Haunted NOLA, New Orleanians

Haunted NOLA: The ghost of New Orleans monk Pere Dagobert de Longuory is one of the most frequently seen (and heard) spirits

Monk’s ghost heard singing New Orleans’ praises in French Quarter on rainy days

Not every ghost that haunts New Orleans is some malevolent specter paying for their evil deeds in the afterlife or a lingering victim of a tragic demise; one particular ghost is a heroic, singing 18th-century icon who clearly loves New Orleans too much to leave it.

The ghost of Pere Dagobert sings his way to the iron-gated St. Anthony’s Garden in the rear of St. Louis Cathedral. (Photo by Michael DeMocker)

Pere Dagobert de Longuory was a Capuchin monk who moved to New Orleans from Quebec in 1722. He was short and plump, or tall and handsome, depending on the source. For the next half century, he was a beloved spiritual and community leader. In true New Orleans fashion, he enjoyed his food, wine and music. He was said to have a beautiful baritone singing voice. His charity to the poor, his attendance at neighborhood social events, and his treatment of the sick and downtrodden made him a hugely popular figure to the people of old New Orleans.

Painting of monks by Claudio Rinaldi (Wikimedia Commons)

The rebellion

In 1768, a group of French Creoles in New Orleans, upset and fearful after they had suddenly and unexpectedly been put under Spanish rule, kicked out the Spanish governor Antonio de Ulloa. Spain did not take kindly to this “rebellion” and sent Alejandro “Bloody” O’Reilly to take over as military governor the following year. On October 25, 1769 at Fort St. Charles on Esplanade Avenue, now the site of the U.S. Mint, O’Reilly hung or had shot, (depending on the source) the five surviving ringleaders. Joseph Villere, the sixth ringleader, had already been bayoneted resisting arrest. To reinforce his whole “rebellion=bad” message, O’Reilly is said to have ordered the bodies of the five men to remain unburied, displayed on the levee across from the Church of St. Louis where Pere Dagobert was the priest.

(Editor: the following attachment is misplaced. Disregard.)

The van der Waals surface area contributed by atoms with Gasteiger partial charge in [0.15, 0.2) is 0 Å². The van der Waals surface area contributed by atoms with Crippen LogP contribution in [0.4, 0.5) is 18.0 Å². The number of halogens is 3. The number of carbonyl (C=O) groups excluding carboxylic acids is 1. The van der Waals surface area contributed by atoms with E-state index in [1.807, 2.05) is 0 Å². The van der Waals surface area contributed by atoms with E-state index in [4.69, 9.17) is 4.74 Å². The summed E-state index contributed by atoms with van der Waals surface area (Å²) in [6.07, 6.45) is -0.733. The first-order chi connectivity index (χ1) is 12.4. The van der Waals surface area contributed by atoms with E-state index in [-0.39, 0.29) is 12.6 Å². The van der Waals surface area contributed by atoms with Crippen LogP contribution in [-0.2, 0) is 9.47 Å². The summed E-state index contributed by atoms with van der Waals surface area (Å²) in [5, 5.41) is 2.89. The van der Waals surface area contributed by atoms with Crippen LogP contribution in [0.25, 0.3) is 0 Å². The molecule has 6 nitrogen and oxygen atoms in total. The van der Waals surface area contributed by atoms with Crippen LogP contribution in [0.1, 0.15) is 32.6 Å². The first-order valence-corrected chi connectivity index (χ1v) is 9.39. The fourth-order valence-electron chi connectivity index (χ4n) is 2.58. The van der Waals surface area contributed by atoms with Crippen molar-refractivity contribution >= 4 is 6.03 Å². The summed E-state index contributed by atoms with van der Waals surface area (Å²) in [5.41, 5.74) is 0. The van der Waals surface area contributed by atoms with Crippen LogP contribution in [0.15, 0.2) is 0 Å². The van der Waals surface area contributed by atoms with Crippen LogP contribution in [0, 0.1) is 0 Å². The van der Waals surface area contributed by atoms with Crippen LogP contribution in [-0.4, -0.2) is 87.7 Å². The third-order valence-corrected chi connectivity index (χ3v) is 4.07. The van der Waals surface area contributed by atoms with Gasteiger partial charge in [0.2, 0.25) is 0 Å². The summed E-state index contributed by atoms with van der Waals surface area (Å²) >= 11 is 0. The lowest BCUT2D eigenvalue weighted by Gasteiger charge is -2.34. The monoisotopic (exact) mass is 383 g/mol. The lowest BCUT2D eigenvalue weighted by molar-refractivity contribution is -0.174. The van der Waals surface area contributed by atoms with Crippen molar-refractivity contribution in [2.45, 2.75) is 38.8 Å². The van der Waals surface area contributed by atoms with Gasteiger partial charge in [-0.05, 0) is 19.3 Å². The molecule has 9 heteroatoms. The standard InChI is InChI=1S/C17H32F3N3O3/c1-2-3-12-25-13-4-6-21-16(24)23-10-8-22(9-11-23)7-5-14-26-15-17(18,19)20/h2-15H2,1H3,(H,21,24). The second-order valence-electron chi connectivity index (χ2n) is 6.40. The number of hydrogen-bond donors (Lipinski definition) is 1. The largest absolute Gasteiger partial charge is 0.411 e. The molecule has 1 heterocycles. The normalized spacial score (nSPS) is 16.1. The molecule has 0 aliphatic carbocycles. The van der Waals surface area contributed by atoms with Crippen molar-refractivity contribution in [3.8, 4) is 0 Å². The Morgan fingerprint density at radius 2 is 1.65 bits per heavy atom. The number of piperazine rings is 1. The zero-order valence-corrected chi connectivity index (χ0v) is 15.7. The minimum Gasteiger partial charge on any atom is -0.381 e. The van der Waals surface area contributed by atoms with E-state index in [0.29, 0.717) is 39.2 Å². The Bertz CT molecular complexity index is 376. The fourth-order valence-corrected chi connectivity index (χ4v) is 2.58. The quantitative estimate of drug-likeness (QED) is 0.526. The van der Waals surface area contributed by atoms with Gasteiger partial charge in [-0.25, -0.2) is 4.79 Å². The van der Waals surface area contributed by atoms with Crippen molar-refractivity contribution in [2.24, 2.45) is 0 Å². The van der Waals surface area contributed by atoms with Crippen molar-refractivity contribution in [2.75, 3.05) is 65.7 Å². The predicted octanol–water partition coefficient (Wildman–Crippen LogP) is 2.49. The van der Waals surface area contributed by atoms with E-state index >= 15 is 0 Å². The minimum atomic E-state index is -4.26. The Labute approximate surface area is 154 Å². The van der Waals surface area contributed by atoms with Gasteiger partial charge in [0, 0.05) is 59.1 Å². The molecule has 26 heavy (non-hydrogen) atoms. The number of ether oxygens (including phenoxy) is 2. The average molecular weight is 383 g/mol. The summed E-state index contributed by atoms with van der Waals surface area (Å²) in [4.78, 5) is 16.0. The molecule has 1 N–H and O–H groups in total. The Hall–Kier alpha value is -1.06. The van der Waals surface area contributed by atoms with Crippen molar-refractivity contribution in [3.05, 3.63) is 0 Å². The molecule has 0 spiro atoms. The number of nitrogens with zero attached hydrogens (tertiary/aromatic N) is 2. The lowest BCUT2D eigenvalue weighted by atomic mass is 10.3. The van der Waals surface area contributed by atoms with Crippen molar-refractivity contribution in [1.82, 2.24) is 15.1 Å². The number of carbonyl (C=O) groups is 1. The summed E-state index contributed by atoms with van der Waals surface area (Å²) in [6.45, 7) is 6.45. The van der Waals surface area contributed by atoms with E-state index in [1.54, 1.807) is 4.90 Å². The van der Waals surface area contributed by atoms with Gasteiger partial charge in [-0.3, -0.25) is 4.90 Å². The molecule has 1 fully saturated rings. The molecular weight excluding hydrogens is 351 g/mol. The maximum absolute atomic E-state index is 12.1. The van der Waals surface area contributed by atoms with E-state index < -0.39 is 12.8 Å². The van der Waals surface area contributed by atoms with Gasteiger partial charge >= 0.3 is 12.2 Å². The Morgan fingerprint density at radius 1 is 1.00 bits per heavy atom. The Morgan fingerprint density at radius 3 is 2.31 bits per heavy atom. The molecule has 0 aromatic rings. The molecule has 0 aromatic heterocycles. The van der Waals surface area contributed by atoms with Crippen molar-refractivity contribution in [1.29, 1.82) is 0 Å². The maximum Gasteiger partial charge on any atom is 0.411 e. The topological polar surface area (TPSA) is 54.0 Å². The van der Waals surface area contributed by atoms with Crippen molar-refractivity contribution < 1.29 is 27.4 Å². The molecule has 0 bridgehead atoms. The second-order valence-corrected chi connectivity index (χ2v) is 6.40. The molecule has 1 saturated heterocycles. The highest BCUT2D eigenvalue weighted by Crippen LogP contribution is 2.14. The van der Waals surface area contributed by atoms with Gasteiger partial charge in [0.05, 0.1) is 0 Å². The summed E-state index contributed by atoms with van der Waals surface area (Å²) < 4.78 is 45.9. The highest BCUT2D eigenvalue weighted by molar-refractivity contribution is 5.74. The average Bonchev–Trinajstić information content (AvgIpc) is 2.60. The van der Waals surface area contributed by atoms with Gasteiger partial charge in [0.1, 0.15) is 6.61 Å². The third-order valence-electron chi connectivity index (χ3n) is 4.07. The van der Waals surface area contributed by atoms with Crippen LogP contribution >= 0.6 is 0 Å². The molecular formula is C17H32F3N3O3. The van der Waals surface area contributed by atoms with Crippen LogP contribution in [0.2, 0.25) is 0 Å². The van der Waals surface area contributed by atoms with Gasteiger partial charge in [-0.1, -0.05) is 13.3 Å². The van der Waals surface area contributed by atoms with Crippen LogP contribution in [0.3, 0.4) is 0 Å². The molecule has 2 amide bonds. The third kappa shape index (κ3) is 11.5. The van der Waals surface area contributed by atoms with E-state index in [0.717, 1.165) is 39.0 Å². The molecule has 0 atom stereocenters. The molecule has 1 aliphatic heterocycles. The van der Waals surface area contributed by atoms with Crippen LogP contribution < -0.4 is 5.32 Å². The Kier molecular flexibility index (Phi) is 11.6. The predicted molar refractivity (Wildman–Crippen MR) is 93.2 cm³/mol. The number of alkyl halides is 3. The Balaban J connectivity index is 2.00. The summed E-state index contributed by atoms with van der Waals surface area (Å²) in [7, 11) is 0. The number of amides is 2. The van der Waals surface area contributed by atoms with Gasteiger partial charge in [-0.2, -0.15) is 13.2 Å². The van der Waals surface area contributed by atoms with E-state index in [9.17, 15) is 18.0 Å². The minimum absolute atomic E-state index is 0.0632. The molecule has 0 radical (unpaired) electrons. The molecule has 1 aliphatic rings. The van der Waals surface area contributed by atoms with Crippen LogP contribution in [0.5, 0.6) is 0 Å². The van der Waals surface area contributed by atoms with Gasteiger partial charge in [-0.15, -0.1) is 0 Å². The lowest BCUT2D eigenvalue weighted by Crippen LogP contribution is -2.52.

A painting by Francisco Goya of Alejandro “Bloody” O’Reilly, the Spanish governor ordered the execution of the five rebellious Frenchmen in 1769. (Wikimedia Commons)

The families of the executed men went to O’Reilly, pleading that their loved ones receive a Catholic burial, but he was a jerk about the whole thing, insisting the bodies continue to rot where they were, watched under heavy guard by some of the 2,000-plus Spanish soldiers he had brought with him to New Orleans.

A marker on the grounds of the U.S. Mint marks the location of Fort St. Charles and describes the execution of the Frenchmen by Gov. O’Reilly. (Photo by Michael DeMocker)

A proper burial

The story goes that on a stormy night, Dagobert gathered the family members at the church and told them to wait. With a few assistants in tow, the priest marched up to the levee and gathered the five corpses despite the many soldiers about. As the bodies were carried through the rain from the levee to the church for a funeral mass, Dagobert belted out “Kyrie” (the traditional hymn, not the Mr. Mister version.) After the mass, a funeral procession took the coffins of all five men to be buried at Old Saint Louis Cemetery Number One. Amazingly, Dagobert pulled all this off without a single Spanish guard raising an alarm. It is said they didn’t hear or see a thing, and no footprints were found at the cemetery, facts that convinced New Orleanians that Pere Dagobert had performed a miracle.

A Spanish map showing New Orleans in the late 18th century. Pere Dagobert is said to have recovered the bodies of the executed rebels displayed on the river levee near from Plaza de Armas (3) and returned them to his Church of St. Louis (1). (Wikimedia Commons)